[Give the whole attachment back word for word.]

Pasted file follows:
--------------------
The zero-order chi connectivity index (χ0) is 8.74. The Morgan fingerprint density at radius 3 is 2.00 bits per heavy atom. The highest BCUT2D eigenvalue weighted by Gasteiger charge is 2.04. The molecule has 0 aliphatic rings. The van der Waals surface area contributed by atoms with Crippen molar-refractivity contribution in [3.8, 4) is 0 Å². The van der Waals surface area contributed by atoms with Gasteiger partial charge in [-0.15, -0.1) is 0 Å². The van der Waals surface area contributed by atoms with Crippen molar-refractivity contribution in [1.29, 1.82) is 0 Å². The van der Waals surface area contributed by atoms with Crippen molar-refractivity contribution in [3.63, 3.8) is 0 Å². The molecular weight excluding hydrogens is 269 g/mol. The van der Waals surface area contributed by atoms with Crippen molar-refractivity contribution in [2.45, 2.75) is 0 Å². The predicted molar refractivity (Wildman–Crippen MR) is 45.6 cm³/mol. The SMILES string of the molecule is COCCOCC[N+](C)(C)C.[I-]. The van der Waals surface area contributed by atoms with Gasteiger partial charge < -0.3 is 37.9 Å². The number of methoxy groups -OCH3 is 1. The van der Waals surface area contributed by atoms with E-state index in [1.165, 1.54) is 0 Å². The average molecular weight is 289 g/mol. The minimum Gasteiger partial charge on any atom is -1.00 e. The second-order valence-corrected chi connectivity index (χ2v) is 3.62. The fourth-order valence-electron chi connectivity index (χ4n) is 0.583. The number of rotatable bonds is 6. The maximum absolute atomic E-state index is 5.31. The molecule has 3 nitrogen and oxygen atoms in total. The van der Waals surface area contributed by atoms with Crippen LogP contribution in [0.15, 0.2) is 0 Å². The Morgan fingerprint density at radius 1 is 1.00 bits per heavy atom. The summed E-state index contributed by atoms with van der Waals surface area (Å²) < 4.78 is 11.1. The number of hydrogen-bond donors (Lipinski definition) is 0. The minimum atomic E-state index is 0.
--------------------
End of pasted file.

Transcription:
The zero-order chi connectivity index (χ0) is 8.74. The Morgan fingerprint density at radius 3 is 2.00 bits per heavy atom. The highest BCUT2D eigenvalue weighted by Gasteiger charge is 2.04. The molecule has 0 aliphatic rings. The van der Waals surface area contributed by atoms with Crippen molar-refractivity contribution in [3.8, 4) is 0 Å². The van der Waals surface area contributed by atoms with Gasteiger partial charge in [-0.15, -0.1) is 0 Å². The van der Waals surface area contributed by atoms with Crippen molar-refractivity contribution in [1.29, 1.82) is 0 Å². The van der Waals surface area contributed by atoms with Crippen molar-refractivity contribution in [3.63, 3.8) is 0 Å². The molecular weight excluding hydrogens is 269 g/mol. The van der Waals surface area contributed by atoms with Crippen molar-refractivity contribution in [2.45, 2.75) is 0 Å². The predicted molar refractivity (Wildman–Crippen MR) is 45.6 cm³/mol. The SMILES string of the molecule is COCCOCC[N+](C)(C)C.[I-]. The van der Waals surface area contributed by atoms with Gasteiger partial charge < -0.3 is 37.9 Å². The number of methoxy groups -OCH3 is 1. The van der Waals surface area contributed by atoms with E-state index in [1.165, 1.54) is 0 Å². The average molecular weight is 289 g/mol. The minimum Gasteiger partial charge on any atom is -1.00 e. The second-order valence-corrected chi connectivity index (χ2v) is 3.62. The fourth-order valence-electron chi connectivity index (χ4n) is 0.583. The number of rotatable bonds is 6. The maximum absolute atomic E-state index is 5.31. The molecule has 3 nitrogen and oxygen atoms in total. The van der Waals surface area contributed by atoms with Crippen LogP contribution in [0.15, 0.2) is 0 Å². The Morgan fingerprint density at radius 1 is 1.00 bits per heavy atom. The summed E-state index contributed by atoms with van der Waals surface area (Å²) < 4.78 is 11.1. The number of hydrogen-bond donors (Lipinski definition) is 0. The minimum atomic E-state index is 0.